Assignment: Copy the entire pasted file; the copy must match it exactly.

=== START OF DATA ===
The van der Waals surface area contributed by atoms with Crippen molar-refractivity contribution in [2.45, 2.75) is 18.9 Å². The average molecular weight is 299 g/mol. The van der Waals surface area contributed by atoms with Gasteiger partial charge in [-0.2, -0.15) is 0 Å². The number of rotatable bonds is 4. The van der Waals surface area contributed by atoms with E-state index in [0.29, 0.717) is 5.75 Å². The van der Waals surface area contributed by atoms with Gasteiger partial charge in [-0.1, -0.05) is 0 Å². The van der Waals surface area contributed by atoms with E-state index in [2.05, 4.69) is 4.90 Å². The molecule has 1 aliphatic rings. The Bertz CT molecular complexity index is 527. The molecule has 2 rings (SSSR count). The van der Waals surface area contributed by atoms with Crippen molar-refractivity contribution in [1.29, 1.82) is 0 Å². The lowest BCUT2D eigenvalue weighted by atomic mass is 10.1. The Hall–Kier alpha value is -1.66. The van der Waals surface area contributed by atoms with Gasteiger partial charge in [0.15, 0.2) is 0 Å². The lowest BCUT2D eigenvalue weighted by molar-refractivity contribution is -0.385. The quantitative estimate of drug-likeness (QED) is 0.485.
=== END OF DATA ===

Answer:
The van der Waals surface area contributed by atoms with Crippen molar-refractivity contribution in [2.45, 2.75) is 18.9 Å². The average molecular weight is 299 g/mol. The van der Waals surface area contributed by atoms with Gasteiger partial charge in [-0.2, -0.15) is 0 Å². The number of rotatable bonds is 4. The van der Waals surface area contributed by atoms with E-state index in [0.29, 0.717) is 5.75 Å². The van der Waals surface area contributed by atoms with Gasteiger partial charge in [-0.1, -0.05) is 0 Å². The van der Waals surface area contributed by atoms with E-state index in [2.05, 4.69) is 4.90 Å². The molecule has 1 aliphatic rings. The Bertz CT molecular complexity index is 527. The molecule has 2 rings (SSSR count). The van der Waals surface area contributed by atoms with Crippen molar-refractivity contribution in [1.29, 1.82) is 0 Å². The lowest BCUT2D eigenvalue weighted by atomic mass is 10.1. The Hall–Kier alpha value is -1.66. The van der Waals surface area contributed by atoms with Gasteiger partial charge in [0.15, 0.2) is 0 Å². The lowest BCUT2D eigenvalue weighted by molar-refractivity contribution is -0.385. The quantitative estimate of drug-likeness (QED) is 0.485.